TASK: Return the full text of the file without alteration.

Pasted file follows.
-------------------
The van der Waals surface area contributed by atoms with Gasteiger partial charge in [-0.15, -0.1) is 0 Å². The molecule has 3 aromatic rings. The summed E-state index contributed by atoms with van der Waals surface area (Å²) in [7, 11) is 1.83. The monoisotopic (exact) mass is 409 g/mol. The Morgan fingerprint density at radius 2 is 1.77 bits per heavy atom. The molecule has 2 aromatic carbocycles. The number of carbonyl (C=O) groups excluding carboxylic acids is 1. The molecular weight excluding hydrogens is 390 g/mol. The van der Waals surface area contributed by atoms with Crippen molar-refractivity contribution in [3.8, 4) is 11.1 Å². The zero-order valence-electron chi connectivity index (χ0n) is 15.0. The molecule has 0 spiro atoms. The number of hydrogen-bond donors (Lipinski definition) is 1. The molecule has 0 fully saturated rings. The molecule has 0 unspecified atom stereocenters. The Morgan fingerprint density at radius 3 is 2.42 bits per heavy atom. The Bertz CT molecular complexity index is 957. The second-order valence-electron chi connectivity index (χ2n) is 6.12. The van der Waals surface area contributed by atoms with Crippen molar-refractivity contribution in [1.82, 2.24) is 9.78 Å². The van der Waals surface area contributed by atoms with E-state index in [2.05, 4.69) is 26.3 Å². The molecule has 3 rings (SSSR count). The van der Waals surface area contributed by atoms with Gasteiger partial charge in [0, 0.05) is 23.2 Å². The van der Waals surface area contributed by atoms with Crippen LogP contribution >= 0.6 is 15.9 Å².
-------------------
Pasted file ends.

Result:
The van der Waals surface area contributed by atoms with Gasteiger partial charge in [-0.15, -0.1) is 0 Å². The molecule has 3 aromatic rings. The summed E-state index contributed by atoms with van der Waals surface area (Å²) in [7, 11) is 1.83. The monoisotopic (exact) mass is 409 g/mol. The Morgan fingerprint density at radius 2 is 1.77 bits per heavy atom. The molecule has 2 aromatic carbocycles. The number of carbonyl (C=O) groups excluding carboxylic acids is 1. The molecular weight excluding hydrogens is 390 g/mol. The van der Waals surface area contributed by atoms with Crippen molar-refractivity contribution in [3.8, 4) is 11.1 Å². The zero-order valence-electron chi connectivity index (χ0n) is 15.0. The molecule has 0 spiro atoms. The number of hydrogen-bond donors (Lipinski definition) is 1. The molecule has 0 fully saturated rings. The molecule has 0 unspecified atom stereocenters. The Morgan fingerprint density at radius 3 is 2.42 bits per heavy atom. The Bertz CT molecular complexity index is 957. The second-order valence-electron chi connectivity index (χ2n) is 6.12. The van der Waals surface area contributed by atoms with Crippen molar-refractivity contribution in [1.82, 2.24) is 9.78 Å². The van der Waals surface area contributed by atoms with E-state index in [2.05, 4.69) is 26.3 Å². The molecule has 3 rings (SSSR count). The van der Waals surface area contributed by atoms with Gasteiger partial charge in [0, 0.05) is 23.2 Å². The van der Waals surface area contributed by atoms with Crippen LogP contribution >= 0.6 is 15.9 Å².